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  1. Abstract

    We define a metric—the network Gromov–Wasserstein distance—on weighted, directed networks that is sensitive to the presence of outliers. In addition to proving its theoretical properties, we supply network invariants based on optimal transport that approximate this distance by means of lower bounds. We test these methods on a range of simulated network datasets and on a dataset of real-world global bilateral migration. For our simulations, we define a network generative model based on the stochastic block model. This may be of independent interest for benchmarking purposes.

     
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  2. Abstract

    Proliferation of high‐resolution imaging data in recent years has led to substantial improvements in the two popular approaches for analyzing shapes of data objects based on landmarks and/or continuous curves. We provide an expository account of elastic shape analysis of parametric planar curves representing shapes of two‐dimensional (2D) objects by discussing its differences, and its commonalities, to the landmark‐based approach. Particular attention is accorded to the role of reparameterization of a curve, which in addition to rotation, scaling and translation, represents an important shape‐preserving transformation of a curve. The transition to the curve‐based approach moves the mathematical setting of shape analysis from finite‐dimensional non‐Euclidean spaces to infinite‐dimensional ones. We discuss some of the challenges associated with the infinite‐dimensionality of the shape space, and illustrate the use of geometry‐based methods in the computation of intrinsic statistical summaries and in the definition of statistical models on a 2D imaging dataset consisting of mouse vertebrae. We conclude with an overview of the current state‐of‐the‐art in the field.

    This article is categorized under:

    Image and Spatial Data < Data: Types and Structure

    Computational Mathematics < Applications of Computational Statistics

     
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  3. Summary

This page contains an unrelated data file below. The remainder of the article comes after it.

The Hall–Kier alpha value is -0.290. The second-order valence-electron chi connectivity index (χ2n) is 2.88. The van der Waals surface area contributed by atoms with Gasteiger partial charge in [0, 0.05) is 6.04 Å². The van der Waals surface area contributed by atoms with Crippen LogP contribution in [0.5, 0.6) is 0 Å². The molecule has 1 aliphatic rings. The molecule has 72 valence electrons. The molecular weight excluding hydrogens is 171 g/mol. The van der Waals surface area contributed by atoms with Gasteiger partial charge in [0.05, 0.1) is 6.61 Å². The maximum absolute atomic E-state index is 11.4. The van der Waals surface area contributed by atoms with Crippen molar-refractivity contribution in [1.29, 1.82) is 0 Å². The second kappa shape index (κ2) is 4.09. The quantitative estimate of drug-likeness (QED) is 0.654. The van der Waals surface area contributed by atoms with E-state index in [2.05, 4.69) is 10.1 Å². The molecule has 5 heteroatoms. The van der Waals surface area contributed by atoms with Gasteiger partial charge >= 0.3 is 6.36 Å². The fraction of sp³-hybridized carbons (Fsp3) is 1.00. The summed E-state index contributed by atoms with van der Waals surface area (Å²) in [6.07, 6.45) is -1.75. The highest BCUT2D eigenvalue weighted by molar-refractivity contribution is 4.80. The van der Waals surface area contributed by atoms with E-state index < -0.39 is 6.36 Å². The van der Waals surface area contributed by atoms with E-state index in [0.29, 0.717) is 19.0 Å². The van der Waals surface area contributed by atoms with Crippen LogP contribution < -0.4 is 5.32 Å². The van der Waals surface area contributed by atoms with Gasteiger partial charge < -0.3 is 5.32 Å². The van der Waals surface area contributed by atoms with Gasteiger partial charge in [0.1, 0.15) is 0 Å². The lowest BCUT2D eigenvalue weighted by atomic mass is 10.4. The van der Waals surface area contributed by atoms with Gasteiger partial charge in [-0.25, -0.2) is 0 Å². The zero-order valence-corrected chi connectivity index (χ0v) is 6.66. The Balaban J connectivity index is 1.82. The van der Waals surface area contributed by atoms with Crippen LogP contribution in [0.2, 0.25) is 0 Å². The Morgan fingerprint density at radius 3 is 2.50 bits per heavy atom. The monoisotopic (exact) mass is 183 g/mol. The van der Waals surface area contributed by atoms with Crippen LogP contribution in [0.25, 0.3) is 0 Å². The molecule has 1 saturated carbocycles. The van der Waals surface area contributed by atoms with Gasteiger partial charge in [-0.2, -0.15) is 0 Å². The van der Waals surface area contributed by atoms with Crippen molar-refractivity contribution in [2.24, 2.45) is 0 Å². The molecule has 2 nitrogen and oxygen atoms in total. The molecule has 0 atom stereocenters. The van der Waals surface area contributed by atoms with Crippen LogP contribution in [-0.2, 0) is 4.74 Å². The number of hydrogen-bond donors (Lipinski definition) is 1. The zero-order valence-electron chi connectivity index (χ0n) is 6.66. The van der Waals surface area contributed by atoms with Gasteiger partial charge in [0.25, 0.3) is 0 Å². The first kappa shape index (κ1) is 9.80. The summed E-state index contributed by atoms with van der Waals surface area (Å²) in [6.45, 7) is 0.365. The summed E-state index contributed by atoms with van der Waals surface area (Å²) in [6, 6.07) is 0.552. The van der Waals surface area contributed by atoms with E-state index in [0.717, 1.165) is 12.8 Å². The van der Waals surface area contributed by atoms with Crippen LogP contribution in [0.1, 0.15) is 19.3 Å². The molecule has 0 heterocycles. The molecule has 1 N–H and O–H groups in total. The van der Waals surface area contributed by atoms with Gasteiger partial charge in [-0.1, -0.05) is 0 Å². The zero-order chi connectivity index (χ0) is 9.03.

We propose a curve-based Riemannian geometric approach for general shape-based statistical analyses of tumours obtained from radiologic images. A key component of the framework is a suitable metric that enables comparisons of tumour shapes, provides tools for computing descriptive statistics and implementing principal component analysis on the space of tumour shapes and allows for a rich class of continuous deformations of a tumour shape. The utility of the framework is illustrated through specific statistical tasks on a data set of radiologic images of patients diagnosed with glioblastoma multiforme, a malignant brain tumour with poor prognosis. In particular, our analysis discovers two patient clusters with very different survival, subtype and genomic characteristics. Furthermore, it is demonstrated that adding tumour shape information to survival models containing clinical and genomic variables results in a significant increase in predictive power.

     
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  4. Free, publicly-accessible full text available December 1, 2024
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  8. Yang, Junyuan (Ed.)
    In this work, we develop a new set of Bayesian models to perform registration of real-valued functions. A Gaussian process prior is assigned to the parameter space of time warping functions, and a Markov chain Monte Carlo (MCMC) algorithm is utilized to explore the posterior distribution. While the proposed model can be defined on the infinite-dimensional function space in theory, dimension reduction is needed in practice because one cannot store an infinite-dimensional function on the computer. Existing Bayesian models often rely on some pre-specified, fixed truncation rule to achieve dimension reduction, either by fixing the grid size or the number of basis functions used to represent a functional object. In comparison, the new models in this paper randomize the truncation rule. Benefits of the new models include the ability to make inference on the smoothness of the functional parameters, a data-informative feature of the truncation rule, and the flexibility to control the amount of shape-alteration in the registration process. For instance, using both simulated and real data, we show that when the observed functions exhibit more local features, the posterior distribution on the warping functions automatically concentrates on a larger number of basis functions. Supporting materials including code and data to perform registration and reproduce some of the results presented herein are available online. 
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    Free, publicly-accessible full text available July 7, 2024
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  10. Free, publicly-accessible full text available June 17, 2024